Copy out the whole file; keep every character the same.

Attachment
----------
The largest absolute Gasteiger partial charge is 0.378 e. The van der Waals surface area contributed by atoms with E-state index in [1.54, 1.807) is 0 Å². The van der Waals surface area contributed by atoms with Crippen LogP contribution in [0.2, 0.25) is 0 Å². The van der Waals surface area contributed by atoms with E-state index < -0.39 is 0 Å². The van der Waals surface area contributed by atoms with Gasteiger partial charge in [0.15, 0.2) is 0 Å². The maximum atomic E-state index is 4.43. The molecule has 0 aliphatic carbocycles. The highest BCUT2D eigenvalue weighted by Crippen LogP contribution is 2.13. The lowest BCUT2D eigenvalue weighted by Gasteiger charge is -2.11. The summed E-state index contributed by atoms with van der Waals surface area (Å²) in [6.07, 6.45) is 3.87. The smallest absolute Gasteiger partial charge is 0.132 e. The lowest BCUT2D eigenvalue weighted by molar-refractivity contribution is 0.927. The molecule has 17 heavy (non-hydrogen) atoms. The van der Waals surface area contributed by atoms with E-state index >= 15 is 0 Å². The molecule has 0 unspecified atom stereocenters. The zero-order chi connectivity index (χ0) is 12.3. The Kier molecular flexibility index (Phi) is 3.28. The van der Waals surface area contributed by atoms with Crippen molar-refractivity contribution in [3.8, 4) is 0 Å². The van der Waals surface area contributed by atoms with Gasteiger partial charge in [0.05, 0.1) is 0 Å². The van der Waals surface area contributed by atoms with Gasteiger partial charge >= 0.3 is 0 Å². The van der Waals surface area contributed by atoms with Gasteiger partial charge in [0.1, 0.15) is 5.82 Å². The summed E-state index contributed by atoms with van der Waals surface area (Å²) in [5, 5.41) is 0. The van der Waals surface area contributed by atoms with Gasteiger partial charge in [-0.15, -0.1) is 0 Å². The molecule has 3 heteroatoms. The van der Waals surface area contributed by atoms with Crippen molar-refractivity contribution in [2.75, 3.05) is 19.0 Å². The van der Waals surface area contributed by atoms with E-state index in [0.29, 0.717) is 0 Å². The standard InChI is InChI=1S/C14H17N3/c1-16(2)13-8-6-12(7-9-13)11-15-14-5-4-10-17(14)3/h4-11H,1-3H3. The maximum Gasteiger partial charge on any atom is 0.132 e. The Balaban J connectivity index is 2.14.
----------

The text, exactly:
The largest absolute Gasteiger partial charge is 0.378 e. The van der Waals surface area contributed by atoms with E-state index in [1.54, 1.807) is 0 Å². The van der Waals surface area contributed by atoms with Crippen LogP contribution in [0.2, 0.25) is 0 Å². The van der Waals surface area contributed by atoms with E-state index < -0.39 is 0 Å². The van der Waals surface area contributed by atoms with Gasteiger partial charge in [0.15, 0.2) is 0 Å². The maximum atomic E-state index is 4.43. The molecule has 0 aliphatic carbocycles. The highest BCUT2D eigenvalue weighted by Crippen LogP contribution is 2.13. The lowest BCUT2D eigenvalue weighted by Gasteiger charge is -2.11. The summed E-state index contributed by atoms with van der Waals surface area (Å²) in [6.07, 6.45) is 3.87. The smallest absolute Gasteiger partial charge is 0.132 e. The lowest BCUT2D eigenvalue weighted by molar-refractivity contribution is 0.927. The molecule has 17 heavy (non-hydrogen) atoms. The van der Waals surface area contributed by atoms with E-state index >= 15 is 0 Å². The molecule has 0 unspecified atom stereocenters. The zero-order chi connectivity index (χ0) is 12.3. The Kier molecular flexibility index (Phi) is 3.28. The van der Waals surface area contributed by atoms with Crippen molar-refractivity contribution in [3.8, 4) is 0 Å². The van der Waals surface area contributed by atoms with Gasteiger partial charge in [0.05, 0.1) is 0 Å². The van der Waals surface area contributed by atoms with Gasteiger partial charge >= 0.3 is 0 Å². The van der Waals surface area contributed by atoms with Gasteiger partial charge in [0.1, 0.15) is 5.82 Å². The summed E-state index contributed by atoms with van der Waals surface area (Å²) in [5, 5.41) is 0. The van der Waals surface area contributed by atoms with Gasteiger partial charge in [-0.15, -0.1) is 0 Å². The molecule has 3 heteroatoms. The van der Waals surface area contributed by atoms with Crippen molar-refractivity contribution in [2.75, 3.05) is 19.0 Å². The van der Waals surface area contributed by atoms with E-state index in [0.29, 0.717) is 0 Å². The standard InChI is InChI=1S/C14H17N3/c1-16(2)13-8-6-12(7-9-13)11-15-14-5-4-10-17(14)3/h4-11H,1-3H3. The maximum Gasteiger partial charge on any atom is 0.132 e. The Balaban J connectivity index is 2.14.